The recent Sohrab Ahmari-David French exchange reignited a discussion that erupted earlier in conservative circles, stirred by Patrick Deneen’s book about the tremendous successes, and worse failures, of liberalism. (For Deneen, the two are often the same, or two sides of the same coin.) The Ahmari-French exchange added an important dimension to the debate, by explicitly involving the religious faiths of the two participants. French is an Evangelical, Ahmari, a fairly recent convert to Catholicism. With them, Christianity entered into the discussion over how conservatives should view liberalism.
As part of his response to Ahmari, French tweeted the famous lines from the Declaration of Independence concerning all men being created equal and those that immediately follow, on the origins of free government, then he asked if Ahmari and his ilk would, or could, subscribe to them?  The Declaration was presented as a touchstone of American creed and commitment. Shortly before the nation’s 4th of July anniversary, therefore, our attention was led back to this founding document, this “expression of the American mind,” this time with specific, and large, questions in mind. How is the Declaration with respect to God? With respect to man? With respect to the formation and ends of government? Can Christians subscribe to its tenets?
In my previous July 4th essays, I wrote mainly about the Declaration on man and politics. Now I will say a few words about the first topic, its theology or presentation of the divine.
To begin with the obvious: God is present in the Declaration. He is mentioned or referred to four times. He is presented as Creator, Legislator, Provident, and Judge. Men are created equal, Nature is lawful, and both are connected with God and his activity—precisely the activities of creating and legislating. These two features occur at the beginning of the document. The other two show up near the end. As scholarship has shown, the last two references were added to Jefferson’s draft by the Continental Congress. They have the effect of “beefing up” the portrait of the divine. Providence is protective and can be relied upon, the Supreme Judge scrutinizes human activity “the world” over and penetrates to the “intentions” of agents.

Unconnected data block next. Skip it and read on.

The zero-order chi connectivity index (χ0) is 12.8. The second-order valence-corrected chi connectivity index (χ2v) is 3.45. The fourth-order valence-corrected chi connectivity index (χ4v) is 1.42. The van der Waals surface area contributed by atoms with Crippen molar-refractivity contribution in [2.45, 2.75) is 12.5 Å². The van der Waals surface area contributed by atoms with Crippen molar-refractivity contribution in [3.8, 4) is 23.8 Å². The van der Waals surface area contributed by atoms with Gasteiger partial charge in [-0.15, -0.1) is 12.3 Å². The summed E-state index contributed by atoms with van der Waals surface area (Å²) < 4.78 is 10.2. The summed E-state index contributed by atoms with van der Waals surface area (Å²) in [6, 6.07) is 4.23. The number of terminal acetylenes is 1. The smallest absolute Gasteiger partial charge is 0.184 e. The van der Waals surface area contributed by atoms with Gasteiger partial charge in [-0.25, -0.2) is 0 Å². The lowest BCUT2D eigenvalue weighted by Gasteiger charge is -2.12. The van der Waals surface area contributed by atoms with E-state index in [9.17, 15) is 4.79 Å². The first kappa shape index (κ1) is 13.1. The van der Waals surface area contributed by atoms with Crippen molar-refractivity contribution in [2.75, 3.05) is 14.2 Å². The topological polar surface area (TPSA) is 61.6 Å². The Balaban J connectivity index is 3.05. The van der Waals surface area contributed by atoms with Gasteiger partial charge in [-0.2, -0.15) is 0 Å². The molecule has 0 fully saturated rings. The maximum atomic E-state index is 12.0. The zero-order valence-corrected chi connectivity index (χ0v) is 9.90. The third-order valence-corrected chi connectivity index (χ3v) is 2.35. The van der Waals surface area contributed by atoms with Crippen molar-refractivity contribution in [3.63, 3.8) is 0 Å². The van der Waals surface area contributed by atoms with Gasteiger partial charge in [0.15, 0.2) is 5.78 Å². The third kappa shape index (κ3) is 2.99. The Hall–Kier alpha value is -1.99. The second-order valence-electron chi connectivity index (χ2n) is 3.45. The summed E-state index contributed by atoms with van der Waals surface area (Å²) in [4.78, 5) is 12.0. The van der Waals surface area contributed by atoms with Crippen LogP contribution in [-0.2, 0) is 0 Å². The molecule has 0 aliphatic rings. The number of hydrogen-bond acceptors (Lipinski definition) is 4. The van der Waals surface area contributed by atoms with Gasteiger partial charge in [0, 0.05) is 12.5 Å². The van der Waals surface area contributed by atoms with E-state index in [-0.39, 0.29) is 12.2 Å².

Gregg Frazer has called this theological package “theistic rationalism.” Theistic rationalism is halfway between the clockwork god of deism and the Christian orthodoxy of the day; its lodestar is Reason, not Scripture, creed, or tradition. It is a rationalistic religious faith tailored to classical liberal politics, one held by a number of founders.
There is a good deal in the document to support this characterization. The Declaration’s deity is very much a political animal. His concern, his norms, bear upon men in political community, not in ecclesial communion. Nor is it just any sort of political community he favors, but one that explicitly acknowledges the Creator’s equal endowment of inalienable rights and is properly established to protect them.
A political animal, the Declaration’s God also favors human liberty. He has created his human creature free and independent, for political and civil freedom. This helps account for the paradox that the signers of the Declaration expressly rely on Providence and the Declaration is a call to strenuous human action, revolutionary action in fact. The reconciliation is found in the fact that revolution is for freedom and independence, the known will of the Creator. God-given and God-willed, freedom must be humanly exercised, defended, and established. In this sense, this is an early form of liberation theology, a sober form, to be sure.
Others have noted the political character of the Deity as well. Some time ago, George Anastaplo argued that the Declaration’s God is a political model, crafted for two purposes. First, to show what human political leadership should aspire to, whether it be in legislating, executing, or judging; second, to show that because the unity of legislative, executive, and judicial power in the Deity coexists with omniscience and impeccable rectitude, fallible human beings rightly divide political power and do not give all political authority into one set of hands. One might call this a political, and liberal, version of “man, the (imperfect) image of God”.